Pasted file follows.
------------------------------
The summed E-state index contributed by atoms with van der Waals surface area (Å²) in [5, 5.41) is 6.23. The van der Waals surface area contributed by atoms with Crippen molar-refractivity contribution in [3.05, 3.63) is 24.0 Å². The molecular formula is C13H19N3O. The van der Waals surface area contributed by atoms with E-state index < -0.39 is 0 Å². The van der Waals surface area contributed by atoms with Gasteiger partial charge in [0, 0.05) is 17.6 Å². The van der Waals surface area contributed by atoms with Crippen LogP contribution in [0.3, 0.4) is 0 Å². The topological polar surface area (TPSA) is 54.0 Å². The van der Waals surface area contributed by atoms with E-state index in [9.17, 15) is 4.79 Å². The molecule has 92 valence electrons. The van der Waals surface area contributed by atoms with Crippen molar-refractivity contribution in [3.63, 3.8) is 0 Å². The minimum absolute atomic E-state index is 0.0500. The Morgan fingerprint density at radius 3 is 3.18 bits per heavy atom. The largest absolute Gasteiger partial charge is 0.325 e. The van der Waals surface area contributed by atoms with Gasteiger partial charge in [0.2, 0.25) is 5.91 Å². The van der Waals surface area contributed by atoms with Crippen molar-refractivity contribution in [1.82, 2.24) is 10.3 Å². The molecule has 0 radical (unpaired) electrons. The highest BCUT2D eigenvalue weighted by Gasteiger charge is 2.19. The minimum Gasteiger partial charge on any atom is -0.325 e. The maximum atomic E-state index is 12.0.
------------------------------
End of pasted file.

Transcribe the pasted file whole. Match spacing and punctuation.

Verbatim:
The summed E-state index contributed by atoms with van der Waals surface area (Å²) in [5, 5.41) is 6.23. The van der Waals surface area contributed by atoms with Crippen molar-refractivity contribution in [3.05, 3.63) is 24.0 Å². The molecular formula is C13H19N3O. The van der Waals surface area contributed by atoms with E-state index < -0.39 is 0 Å². The van der Waals surface area contributed by atoms with Gasteiger partial charge in [0, 0.05) is 17.6 Å². The van der Waals surface area contributed by atoms with Crippen LogP contribution in [0.3, 0.4) is 0 Å². The topological polar surface area (TPSA) is 54.0 Å². The van der Waals surface area contributed by atoms with E-state index in [9.17, 15) is 4.79 Å². The molecule has 92 valence electrons. The van der Waals surface area contributed by atoms with Crippen molar-refractivity contribution in [3.63, 3.8) is 0 Å². The minimum absolute atomic E-state index is 0.0500. The Morgan fingerprint density at radius 3 is 3.18 bits per heavy atom. The largest absolute Gasteiger partial charge is 0.325 e. The van der Waals surface area contributed by atoms with Gasteiger partial charge in [0.2, 0.25) is 5.91 Å². The van der Waals surface area contributed by atoms with Crippen molar-refractivity contribution in [1.82, 2.24) is 10.3 Å². The molecule has 0 radical (unpaired) electrons. The highest BCUT2D eigenvalue weighted by Gasteiger charge is 2.19. The minimum Gasteiger partial charge on any atom is -0.325 e. The maximum atomic E-state index is 12.0.